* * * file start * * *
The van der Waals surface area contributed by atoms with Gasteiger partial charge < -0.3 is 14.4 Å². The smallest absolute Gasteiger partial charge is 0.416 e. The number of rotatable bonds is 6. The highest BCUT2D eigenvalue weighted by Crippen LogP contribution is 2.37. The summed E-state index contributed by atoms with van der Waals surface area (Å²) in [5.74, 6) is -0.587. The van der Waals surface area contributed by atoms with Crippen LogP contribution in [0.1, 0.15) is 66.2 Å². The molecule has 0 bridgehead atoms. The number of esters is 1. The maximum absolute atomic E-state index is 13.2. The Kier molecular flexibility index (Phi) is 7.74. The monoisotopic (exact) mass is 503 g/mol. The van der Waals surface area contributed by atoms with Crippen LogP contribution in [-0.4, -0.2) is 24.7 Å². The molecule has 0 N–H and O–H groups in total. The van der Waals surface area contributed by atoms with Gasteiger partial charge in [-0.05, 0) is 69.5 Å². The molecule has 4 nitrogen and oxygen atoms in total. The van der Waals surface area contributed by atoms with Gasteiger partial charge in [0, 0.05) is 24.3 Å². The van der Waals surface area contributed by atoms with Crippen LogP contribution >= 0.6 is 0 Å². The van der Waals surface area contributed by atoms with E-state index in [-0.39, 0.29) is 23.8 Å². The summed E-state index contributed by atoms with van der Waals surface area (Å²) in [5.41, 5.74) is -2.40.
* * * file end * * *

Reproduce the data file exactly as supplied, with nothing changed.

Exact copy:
The van der Waals surface area contributed by atoms with Gasteiger partial charge < -0.3 is 14.4 Å². The smallest absolute Gasteiger partial charge is 0.416 e. The number of rotatable bonds is 6. The highest BCUT2D eigenvalue weighted by Crippen LogP contribution is 2.37. The summed E-state index contributed by atoms with van der Waals surface area (Å²) in [5.74, 6) is -0.587. The van der Waals surface area contributed by atoms with Crippen LogP contribution in [0.1, 0.15) is 66.2 Å². The molecule has 0 bridgehead atoms. The number of esters is 1. The maximum absolute atomic E-state index is 13.2. The Kier molecular flexibility index (Phi) is 7.74. The monoisotopic (exact) mass is 503 g/mol. The van der Waals surface area contributed by atoms with Crippen LogP contribution in [-0.4, -0.2) is 24.7 Å². The molecule has 0 N–H and O–H groups in total. The van der Waals surface area contributed by atoms with Gasteiger partial charge in [-0.05, 0) is 69.5 Å². The molecule has 4 nitrogen and oxygen atoms in total. The van der Waals surface area contributed by atoms with Gasteiger partial charge in [0, 0.05) is 24.3 Å². The van der Waals surface area contributed by atoms with Crippen LogP contribution >= 0.6 is 0 Å². The van der Waals surface area contributed by atoms with E-state index in [-0.39, 0.29) is 23.8 Å². The summed E-state index contributed by atoms with van der Waals surface area (Å²) in [5.41, 5.74) is -2.40.